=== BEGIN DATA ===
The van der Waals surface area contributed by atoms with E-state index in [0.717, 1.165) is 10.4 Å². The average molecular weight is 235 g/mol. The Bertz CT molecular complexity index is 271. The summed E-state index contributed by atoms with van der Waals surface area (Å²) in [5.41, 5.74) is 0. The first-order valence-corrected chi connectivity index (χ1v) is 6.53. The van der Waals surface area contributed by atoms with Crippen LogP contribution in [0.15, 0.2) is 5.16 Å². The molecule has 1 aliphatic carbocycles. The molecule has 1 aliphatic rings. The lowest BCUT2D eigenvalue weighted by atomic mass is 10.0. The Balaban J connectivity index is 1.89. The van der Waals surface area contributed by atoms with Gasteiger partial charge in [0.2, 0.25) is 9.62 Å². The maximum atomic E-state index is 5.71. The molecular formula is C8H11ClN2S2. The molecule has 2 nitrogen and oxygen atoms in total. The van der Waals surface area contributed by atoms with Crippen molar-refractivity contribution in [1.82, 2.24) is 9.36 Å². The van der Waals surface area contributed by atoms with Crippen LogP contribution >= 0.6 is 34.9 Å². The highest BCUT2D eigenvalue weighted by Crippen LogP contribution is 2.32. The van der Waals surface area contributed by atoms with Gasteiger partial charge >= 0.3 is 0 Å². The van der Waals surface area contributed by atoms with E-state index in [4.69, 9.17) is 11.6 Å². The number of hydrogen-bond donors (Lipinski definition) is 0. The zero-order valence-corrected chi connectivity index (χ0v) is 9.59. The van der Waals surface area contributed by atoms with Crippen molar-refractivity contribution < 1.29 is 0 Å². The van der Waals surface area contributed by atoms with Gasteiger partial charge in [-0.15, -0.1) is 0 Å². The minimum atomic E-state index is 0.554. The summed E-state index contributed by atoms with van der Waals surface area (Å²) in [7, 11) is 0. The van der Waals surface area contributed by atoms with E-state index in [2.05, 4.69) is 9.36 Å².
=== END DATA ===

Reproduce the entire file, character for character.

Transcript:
The van der Waals surface area contributed by atoms with E-state index in [0.717, 1.165) is 10.4 Å². The average molecular weight is 235 g/mol. The Bertz CT molecular complexity index is 271. The summed E-state index contributed by atoms with van der Waals surface area (Å²) in [5.41, 5.74) is 0. The first-order valence-corrected chi connectivity index (χ1v) is 6.53. The van der Waals surface area contributed by atoms with Crippen LogP contribution in [0.15, 0.2) is 5.16 Å². The molecule has 1 aliphatic carbocycles. The molecule has 1 aliphatic rings. The lowest BCUT2D eigenvalue weighted by atomic mass is 10.0. The Balaban J connectivity index is 1.89. The van der Waals surface area contributed by atoms with Gasteiger partial charge in [0.2, 0.25) is 9.62 Å². The maximum atomic E-state index is 5.71. The molecular formula is C8H11ClN2S2. The molecule has 2 nitrogen and oxygen atoms in total. The van der Waals surface area contributed by atoms with Crippen molar-refractivity contribution in [1.82, 2.24) is 9.36 Å². The van der Waals surface area contributed by atoms with Crippen LogP contribution >= 0.6 is 34.9 Å². The highest BCUT2D eigenvalue weighted by Crippen LogP contribution is 2.32. The van der Waals surface area contributed by atoms with Gasteiger partial charge >= 0.3 is 0 Å². The van der Waals surface area contributed by atoms with E-state index in [4.69, 9.17) is 11.6 Å². The number of hydrogen-bond donors (Lipinski definition) is 0. The zero-order valence-corrected chi connectivity index (χ0v) is 9.59. The van der Waals surface area contributed by atoms with Crippen molar-refractivity contribution < 1.29 is 0 Å². The van der Waals surface area contributed by atoms with Gasteiger partial charge in [-0.15, -0.1) is 0 Å². The minimum atomic E-state index is 0.554. The summed E-state index contributed by atoms with van der Waals surface area (Å²) in [7, 11) is 0. The van der Waals surface area contributed by atoms with E-state index in [2.05, 4.69) is 9.36 Å².